Vampire Weekend’s Contra Marked a Significant Change in Indie Rock

The band's sophomore effort continued their evolution and made them cultural mainstays

Vampire Weekend - Contra

The late aughts foreshadowed a drastic, significant change in the indie rock landscape: an embrace of pop music. While most indie artists shied away from the perceived artificiality of synthesizers, other acts used them as tools at their creative disposal. Phoenix, a band nearly synonymous with late-aughts indie music, released their most popular and synth-heavy record at the time, the seminal Wolfgang Amadeus Phoenix. Yeah Yeah Yeahs, a NYC post-rock trio known for their artful tendencies and guitar noise experimentation, put out a dance record with a single that wouldn’t feel out of place if heard in a club. Passion Pit also came to the forefront with Manners, an album that blends chiptune and pop music that garnered plenty of alternative radio play. Although Vampire Weekend had already entered the scene with their 2008 self-titled debut, they nevertheless followed up with a more ambitious expansion on the initial ideas laid out on Vampire Weekend.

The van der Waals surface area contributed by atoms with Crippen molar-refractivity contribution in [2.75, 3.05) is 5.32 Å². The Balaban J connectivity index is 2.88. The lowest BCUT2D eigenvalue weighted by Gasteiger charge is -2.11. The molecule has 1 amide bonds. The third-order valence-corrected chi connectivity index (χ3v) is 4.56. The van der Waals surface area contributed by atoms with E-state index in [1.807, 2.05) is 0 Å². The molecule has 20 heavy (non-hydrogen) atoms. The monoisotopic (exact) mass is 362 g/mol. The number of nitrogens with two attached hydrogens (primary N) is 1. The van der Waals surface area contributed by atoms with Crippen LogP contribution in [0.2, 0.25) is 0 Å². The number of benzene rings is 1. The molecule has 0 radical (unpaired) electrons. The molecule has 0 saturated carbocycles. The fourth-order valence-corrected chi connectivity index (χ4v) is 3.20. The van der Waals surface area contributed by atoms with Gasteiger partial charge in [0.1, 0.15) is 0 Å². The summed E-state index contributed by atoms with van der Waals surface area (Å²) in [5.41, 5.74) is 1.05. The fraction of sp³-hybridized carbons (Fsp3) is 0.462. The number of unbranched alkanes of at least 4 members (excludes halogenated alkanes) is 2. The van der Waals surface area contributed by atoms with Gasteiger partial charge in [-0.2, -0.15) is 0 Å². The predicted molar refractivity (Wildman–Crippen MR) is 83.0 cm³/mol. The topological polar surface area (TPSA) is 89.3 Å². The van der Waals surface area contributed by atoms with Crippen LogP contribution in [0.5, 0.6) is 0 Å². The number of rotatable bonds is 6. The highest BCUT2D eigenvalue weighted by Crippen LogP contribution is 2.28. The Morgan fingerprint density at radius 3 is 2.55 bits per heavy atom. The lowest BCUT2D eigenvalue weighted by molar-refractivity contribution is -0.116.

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Contra, now 10 years old, borrows from its predecessor’s clever depictions of relationships and myriad other concepts but imbues them with more maturity and thematic coherence. While Vampire Weekend possesses a plug-in-and-play mentality, Contra flirts with digital effects, sampling, and drum machines. Ultimately, this is the record that cemented Vampire Weekend as an influential mainstay in indie rock. Although its follow-up, 2013’s Modern Vampires of the City, is frequently heralded as the then-quartet’s most culturally impactful album thus far, Contra is the thoughtful stepping stone that allows for a smooth transition from their guitar-oriented debut to the sprawling, heavily layered Modern Vampires.